Announcing June Holiday Programme! It’s school break and children get extra time to explore, learn and develop reading and writing skills. Scholar Base will be organizing short reading and writing programme at all 3 chapters that includes excursions for the different age groups. More details can be found here. Places are filling fast, call to enquire!
What better than to learn reading than during holidays? With no school lessons and homework to get in the way and no examinations to prepare for, June is a perfect time for children to learn, to immerse in the adventure and joy of reading without the threat of being judged for their learning efforts.
While children as young as 4 are using electronic devices with ease to watch videos clips on line or flip through digital magazines, they are not as eager to read story books or literature. It is disappointing that the advance of technology and the many portable digital devices has not produced a generation of avid readers or writers.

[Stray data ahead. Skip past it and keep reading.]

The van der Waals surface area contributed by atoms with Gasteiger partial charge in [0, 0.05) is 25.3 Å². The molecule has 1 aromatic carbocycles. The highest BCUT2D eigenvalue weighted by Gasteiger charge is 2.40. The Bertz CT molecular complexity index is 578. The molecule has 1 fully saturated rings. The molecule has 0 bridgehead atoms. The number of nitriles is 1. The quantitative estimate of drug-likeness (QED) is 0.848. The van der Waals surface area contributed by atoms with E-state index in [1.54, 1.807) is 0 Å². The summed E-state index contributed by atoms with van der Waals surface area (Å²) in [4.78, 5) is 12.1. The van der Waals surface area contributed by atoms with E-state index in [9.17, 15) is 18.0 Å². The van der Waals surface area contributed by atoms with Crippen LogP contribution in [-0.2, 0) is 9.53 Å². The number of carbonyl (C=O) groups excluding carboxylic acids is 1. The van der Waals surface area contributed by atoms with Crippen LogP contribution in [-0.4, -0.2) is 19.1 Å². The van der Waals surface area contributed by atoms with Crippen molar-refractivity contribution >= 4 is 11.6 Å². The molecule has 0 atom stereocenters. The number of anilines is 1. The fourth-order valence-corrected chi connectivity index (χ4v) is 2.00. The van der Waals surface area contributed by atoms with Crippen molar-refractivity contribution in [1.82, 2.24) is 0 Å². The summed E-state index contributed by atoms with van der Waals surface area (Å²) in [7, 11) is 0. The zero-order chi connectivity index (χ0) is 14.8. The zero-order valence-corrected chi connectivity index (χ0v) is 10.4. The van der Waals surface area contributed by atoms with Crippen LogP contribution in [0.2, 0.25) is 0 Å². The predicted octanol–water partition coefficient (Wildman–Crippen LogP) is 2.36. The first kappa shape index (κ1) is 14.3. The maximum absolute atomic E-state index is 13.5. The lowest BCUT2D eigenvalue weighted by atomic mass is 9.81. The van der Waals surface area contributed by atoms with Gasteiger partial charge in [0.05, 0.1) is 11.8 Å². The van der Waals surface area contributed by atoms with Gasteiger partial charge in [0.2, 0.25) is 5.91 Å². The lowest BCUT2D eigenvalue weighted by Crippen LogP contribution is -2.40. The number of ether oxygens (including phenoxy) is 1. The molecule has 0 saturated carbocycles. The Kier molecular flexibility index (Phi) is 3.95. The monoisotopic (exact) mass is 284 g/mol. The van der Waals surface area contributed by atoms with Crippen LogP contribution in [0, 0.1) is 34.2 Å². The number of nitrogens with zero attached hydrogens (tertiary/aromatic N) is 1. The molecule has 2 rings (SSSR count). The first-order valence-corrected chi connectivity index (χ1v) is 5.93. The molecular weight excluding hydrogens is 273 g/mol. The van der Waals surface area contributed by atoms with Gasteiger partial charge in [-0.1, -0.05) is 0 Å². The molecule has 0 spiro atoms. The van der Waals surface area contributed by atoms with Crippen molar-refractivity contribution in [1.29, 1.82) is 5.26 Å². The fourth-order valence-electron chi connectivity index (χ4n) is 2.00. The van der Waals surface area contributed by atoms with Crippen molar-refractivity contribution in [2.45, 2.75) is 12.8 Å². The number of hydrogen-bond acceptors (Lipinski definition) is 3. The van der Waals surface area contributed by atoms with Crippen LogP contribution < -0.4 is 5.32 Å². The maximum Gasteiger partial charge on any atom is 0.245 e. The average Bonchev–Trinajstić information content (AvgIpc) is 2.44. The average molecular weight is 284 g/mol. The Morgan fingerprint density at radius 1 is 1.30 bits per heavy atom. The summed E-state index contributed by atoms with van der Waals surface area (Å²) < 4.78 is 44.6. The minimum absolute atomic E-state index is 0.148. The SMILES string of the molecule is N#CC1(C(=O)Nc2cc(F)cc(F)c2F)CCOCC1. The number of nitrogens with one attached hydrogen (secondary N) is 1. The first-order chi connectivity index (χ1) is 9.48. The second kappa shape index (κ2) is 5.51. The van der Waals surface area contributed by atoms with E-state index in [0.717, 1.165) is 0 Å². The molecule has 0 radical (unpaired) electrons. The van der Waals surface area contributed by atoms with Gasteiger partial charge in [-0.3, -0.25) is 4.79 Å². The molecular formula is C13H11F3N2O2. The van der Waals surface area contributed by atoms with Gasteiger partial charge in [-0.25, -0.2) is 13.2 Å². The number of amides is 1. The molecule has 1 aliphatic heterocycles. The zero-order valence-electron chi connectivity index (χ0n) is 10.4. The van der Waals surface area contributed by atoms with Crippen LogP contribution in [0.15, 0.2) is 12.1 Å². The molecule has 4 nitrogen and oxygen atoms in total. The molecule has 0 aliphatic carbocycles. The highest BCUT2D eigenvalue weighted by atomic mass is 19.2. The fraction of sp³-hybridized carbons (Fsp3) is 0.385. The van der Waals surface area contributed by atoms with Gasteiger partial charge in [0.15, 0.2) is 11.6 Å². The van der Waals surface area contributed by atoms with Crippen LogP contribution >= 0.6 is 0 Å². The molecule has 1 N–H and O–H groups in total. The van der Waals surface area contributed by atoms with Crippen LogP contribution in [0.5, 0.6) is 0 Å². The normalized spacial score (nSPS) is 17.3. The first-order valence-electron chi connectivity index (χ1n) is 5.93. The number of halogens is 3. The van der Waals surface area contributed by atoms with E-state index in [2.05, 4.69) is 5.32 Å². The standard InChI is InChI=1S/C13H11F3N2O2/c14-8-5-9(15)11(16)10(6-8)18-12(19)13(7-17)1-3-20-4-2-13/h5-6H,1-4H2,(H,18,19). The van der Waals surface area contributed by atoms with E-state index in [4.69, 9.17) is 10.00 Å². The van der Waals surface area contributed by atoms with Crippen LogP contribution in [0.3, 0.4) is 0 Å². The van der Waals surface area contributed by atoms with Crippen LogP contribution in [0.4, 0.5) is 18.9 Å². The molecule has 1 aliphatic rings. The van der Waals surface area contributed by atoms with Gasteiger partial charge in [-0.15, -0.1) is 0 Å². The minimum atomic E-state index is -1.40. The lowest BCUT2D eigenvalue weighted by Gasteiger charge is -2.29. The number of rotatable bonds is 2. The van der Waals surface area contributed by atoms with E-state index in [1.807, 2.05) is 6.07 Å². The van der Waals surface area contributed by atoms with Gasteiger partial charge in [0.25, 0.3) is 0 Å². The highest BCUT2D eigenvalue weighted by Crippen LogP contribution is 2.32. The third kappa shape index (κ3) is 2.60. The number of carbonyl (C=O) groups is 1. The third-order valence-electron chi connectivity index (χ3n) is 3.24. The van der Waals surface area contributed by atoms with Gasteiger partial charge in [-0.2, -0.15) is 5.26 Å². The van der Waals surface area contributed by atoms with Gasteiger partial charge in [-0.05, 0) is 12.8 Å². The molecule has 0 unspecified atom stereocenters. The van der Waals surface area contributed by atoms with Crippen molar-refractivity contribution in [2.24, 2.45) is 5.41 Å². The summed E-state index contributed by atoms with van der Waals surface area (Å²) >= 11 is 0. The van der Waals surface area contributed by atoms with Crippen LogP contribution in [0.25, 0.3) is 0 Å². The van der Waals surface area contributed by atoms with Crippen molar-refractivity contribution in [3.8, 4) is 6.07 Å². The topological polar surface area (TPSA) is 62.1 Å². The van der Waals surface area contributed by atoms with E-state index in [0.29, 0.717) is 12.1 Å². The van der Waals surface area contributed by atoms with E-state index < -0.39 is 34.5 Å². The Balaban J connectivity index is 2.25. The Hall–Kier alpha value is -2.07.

Ironically, today with the advance of technology, we have more aliterates than ever; children who are able to read are too uninterested to do so. Students of all ages are drawn to being passively entertained, watching online videos or movies and playing digital games instead of engaging their psychic faculties to actively read, imagine, feel, create and to produce writing that expresses the inner thoughts.
Seeing this unhealthy drift, Scholar Base launches reading and writing programme in our curriculum to reverse the trend. We’ve put together a special June reading and writing programme encouraging students to employ their faculties (eyes, ears, heart and mouth) to actively think, imagine and immerse in the adventures of the stories, to feel the plot, to identify with the characters and to act out the characters onstage with costumes and stage settings.
Human resources and recruiters report that it is getting increasing difficult to find critical thinkers as educational system continues to emphasize passive memorizing and lazy repeated route learning. These do not challenge the creative thinking mind. We have found that our graduates who have been guided to love reading develop healthy thinking habits and are problem solvers who can adapt in today’s changing world.
If you too want to save your children from “readicide“, the ‘systematic killing of the love of reading, often exacerbated by the inane, mind-numbing practices found in schools’, a term coined by Kelly Gallagher, then expose your children to active reading and writing.